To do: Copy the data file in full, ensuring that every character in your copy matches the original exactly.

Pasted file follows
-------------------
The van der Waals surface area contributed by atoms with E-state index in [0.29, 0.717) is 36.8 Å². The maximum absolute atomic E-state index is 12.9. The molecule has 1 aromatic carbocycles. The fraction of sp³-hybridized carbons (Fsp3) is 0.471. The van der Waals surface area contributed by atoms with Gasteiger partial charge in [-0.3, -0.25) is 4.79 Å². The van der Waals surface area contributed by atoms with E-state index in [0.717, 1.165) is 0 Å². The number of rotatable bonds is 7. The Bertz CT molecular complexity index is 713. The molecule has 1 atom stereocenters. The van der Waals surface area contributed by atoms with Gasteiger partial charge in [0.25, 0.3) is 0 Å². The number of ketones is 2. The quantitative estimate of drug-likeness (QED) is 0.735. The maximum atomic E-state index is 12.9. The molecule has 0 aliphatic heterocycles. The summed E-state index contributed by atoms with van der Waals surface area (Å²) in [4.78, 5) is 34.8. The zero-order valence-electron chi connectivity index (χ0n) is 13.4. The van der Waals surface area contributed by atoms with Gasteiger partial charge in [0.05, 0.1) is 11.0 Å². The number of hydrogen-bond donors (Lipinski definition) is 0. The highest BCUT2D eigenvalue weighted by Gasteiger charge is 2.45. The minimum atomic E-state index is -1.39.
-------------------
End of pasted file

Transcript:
The van der Waals surface area contributed by atoms with E-state index in [0.29, 0.717) is 36.8 Å². The maximum absolute atomic E-state index is 12.9. The molecule has 1 aromatic carbocycles. The fraction of sp³-hybridized carbons (Fsp3) is 0.471. The van der Waals surface area contributed by atoms with Gasteiger partial charge in [-0.3, -0.25) is 4.79 Å². The van der Waals surface area contributed by atoms with E-state index in [0.717, 1.165) is 0 Å². The number of rotatable bonds is 7. The Bertz CT molecular complexity index is 713. The molecule has 1 atom stereocenters. The van der Waals surface area contributed by atoms with Gasteiger partial charge in [0.25, 0.3) is 0 Å². The number of ketones is 2. The quantitative estimate of drug-likeness (QED) is 0.735. The maximum atomic E-state index is 12.9. The molecule has 0 aliphatic heterocycles. The summed E-state index contributed by atoms with van der Waals surface area (Å²) in [4.78, 5) is 34.8. The zero-order valence-electron chi connectivity index (χ0n) is 13.4. The van der Waals surface area contributed by atoms with Gasteiger partial charge in [0.05, 0.1) is 11.0 Å². The number of hydrogen-bond donors (Lipinski definition) is 0. The highest BCUT2D eigenvalue weighted by Gasteiger charge is 2.45. The minimum atomic E-state index is -1.39.